Angie Huawei On Life Again

The one thing German leaders always swear they never want to do is the so-called Alleingang (going it alone – making important decisions that could affect partners and allies without having discussed these matters with these partners and allies first). Angela Merkel is no exception here. Only she goes it alone on a regular basis and then just calls it something else (see her infamous Migration Madness Move). And take Huawei, for instance. Please.

Angie

Germany will allow Huawei access to its 5G networks despite a U.S. pressure campaign, spearheaded by FCC chairman Ajit Pai, to block the Chinese tech giant from interacting with allies’ data networks.

“Essentially our approach is as follows: We are not taking a pre-emptive decision to ban any actor, or any company,” government spokesman Steffen Seibert told a news conference Monday, as Germany’s Federal Network Agency plans to release an in-depth “security catalogue” on compliance criteria for 5G networks in the coming days…

Merkel’s office, in partnership with the Ministry of Economic Affairs, also removed a clause from a 5G government policy paper that suggested only “trusted suppliers” should be given access to the network…

Australia, Japan, New Zealand, and other U.S. allies have already moved to block Huawei from accessing their networks, while the U.K. has had a political debate over the inclusion of the company in the wake of the rollout of 5G technology.

If You Want Fast Internet Speed Go To Poland

This is Germany. Things are more complicated here. Einfach kompliziert (simply complicated). If things weren’t simply complicated this would be another country.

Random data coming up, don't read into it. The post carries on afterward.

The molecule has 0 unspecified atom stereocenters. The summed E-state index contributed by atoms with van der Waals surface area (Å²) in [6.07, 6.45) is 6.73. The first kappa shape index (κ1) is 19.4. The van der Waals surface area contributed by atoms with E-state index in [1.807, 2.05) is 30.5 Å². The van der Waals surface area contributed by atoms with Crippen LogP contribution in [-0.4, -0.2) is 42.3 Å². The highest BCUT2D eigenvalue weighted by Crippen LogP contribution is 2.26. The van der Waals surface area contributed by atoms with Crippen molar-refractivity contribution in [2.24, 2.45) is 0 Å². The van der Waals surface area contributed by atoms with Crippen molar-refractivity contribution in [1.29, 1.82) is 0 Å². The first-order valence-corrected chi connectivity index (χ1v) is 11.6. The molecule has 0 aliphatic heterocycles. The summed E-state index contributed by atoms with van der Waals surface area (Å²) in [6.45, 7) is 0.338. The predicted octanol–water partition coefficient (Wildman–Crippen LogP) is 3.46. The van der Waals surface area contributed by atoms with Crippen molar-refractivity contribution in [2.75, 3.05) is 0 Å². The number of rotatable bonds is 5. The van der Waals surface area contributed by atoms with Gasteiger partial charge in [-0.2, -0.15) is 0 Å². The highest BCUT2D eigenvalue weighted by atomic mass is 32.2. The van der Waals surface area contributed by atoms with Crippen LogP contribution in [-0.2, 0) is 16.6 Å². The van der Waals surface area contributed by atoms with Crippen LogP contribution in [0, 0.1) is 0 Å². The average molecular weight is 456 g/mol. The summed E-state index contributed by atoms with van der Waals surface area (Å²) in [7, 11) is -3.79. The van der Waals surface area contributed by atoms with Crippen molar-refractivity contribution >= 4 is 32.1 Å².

Germany

That’s what makes things like the German government’s recent announcement to invest a few peanuts in artificial intelligence so humorous. They can’t even create the conditions for fast Internet speeds here and they think they will be able to compete with the likes of US-Amerika and China? And just in case you haven’t noticed, their data security defenses aren’t exactly world class, either. It’s complicated here, like I said. Simply complicated.

Germany is Europe’s largest economy, but business leaders warn it is in danger of losing its edge because of sluggish Internet connections. While other countries are thinking about whether to upgrade their cellphone systems to 5G, Germany is still grappling with 3G.

A report by Germany’s Federal Network Agency last year showed that 29 percent of German Internet users reported Internet speeds of less than half of what was promised by service providers.

“In Germany, you will find almost everywhere copper cable that’s not capable to go faster than 250 megabits per second. “The average reality is about 50 megabits per second. That’s quite poor.”